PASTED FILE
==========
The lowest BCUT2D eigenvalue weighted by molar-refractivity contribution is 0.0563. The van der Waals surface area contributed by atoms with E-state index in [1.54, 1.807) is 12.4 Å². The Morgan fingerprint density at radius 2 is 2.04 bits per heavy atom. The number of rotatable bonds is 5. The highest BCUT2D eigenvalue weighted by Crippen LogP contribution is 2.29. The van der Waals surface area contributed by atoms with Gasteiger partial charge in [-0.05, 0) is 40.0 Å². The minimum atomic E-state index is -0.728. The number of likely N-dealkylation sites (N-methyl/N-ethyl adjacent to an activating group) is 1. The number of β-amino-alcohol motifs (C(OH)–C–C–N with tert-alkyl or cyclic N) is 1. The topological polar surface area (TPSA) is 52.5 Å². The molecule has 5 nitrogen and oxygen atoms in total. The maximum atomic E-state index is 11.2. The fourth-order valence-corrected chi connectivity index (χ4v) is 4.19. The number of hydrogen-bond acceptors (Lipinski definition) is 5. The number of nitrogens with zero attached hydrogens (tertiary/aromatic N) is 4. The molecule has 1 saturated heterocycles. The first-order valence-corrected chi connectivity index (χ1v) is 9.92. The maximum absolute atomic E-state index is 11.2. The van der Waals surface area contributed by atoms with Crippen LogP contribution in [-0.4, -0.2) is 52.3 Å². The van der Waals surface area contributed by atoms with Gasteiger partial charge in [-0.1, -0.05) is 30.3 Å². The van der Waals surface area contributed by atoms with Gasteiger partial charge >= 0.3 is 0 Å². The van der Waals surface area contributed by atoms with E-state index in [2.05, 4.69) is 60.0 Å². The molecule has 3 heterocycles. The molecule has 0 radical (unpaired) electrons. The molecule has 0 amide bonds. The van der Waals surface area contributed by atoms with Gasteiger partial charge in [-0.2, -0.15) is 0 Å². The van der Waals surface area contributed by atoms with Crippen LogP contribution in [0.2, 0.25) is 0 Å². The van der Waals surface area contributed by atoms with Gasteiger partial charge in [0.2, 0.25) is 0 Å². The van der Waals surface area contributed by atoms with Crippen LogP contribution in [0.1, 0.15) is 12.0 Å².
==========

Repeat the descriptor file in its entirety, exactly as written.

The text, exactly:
The lowest BCUT2D eigenvalue weighted by molar-refractivity contribution is 0.0563. The van der Waals surface area contributed by atoms with E-state index in [1.54, 1.807) is 12.4 Å². The Morgan fingerprint density at radius 2 is 2.04 bits per heavy atom. The number of rotatable bonds is 5. The highest BCUT2D eigenvalue weighted by Crippen LogP contribution is 2.29. The van der Waals surface area contributed by atoms with Gasteiger partial charge in [-0.05, 0) is 40.0 Å². The minimum atomic E-state index is -0.728. The number of likely N-dealkylation sites (N-methyl/N-ethyl adjacent to an activating group) is 1. The number of β-amino-alcohol motifs (C(OH)–C–C–N with tert-alkyl or cyclic N) is 1. The topological polar surface area (TPSA) is 52.5 Å². The molecule has 5 nitrogen and oxygen atoms in total. The maximum atomic E-state index is 11.2. The fourth-order valence-corrected chi connectivity index (χ4v) is 4.19. The number of hydrogen-bond acceptors (Lipinski definition) is 5. The number of nitrogens with zero attached hydrogens (tertiary/aromatic N) is 4. The molecule has 1 saturated heterocycles. The first-order valence-corrected chi connectivity index (χ1v) is 9.92. The maximum absolute atomic E-state index is 11.2. The van der Waals surface area contributed by atoms with Crippen LogP contribution in [-0.4, -0.2) is 52.3 Å². The van der Waals surface area contributed by atoms with Gasteiger partial charge in [-0.1, -0.05) is 30.3 Å². The van der Waals surface area contributed by atoms with Gasteiger partial charge >= 0.3 is 0 Å². The van der Waals surface area contributed by atoms with E-state index in [2.05, 4.69) is 60.0 Å². The molecule has 3 heterocycles. The molecule has 0 radical (unpaired) electrons. The molecule has 0 amide bonds. The van der Waals surface area contributed by atoms with Gasteiger partial charge in [-0.2, -0.15) is 0 Å². The van der Waals surface area contributed by atoms with Crippen LogP contribution in [0.2, 0.25) is 0 Å². The van der Waals surface area contributed by atoms with Gasteiger partial charge in [0.2, 0.25) is 0 Å². The van der Waals surface area contributed by atoms with Crippen LogP contribution in [0.1, 0.15) is 12.0 Å².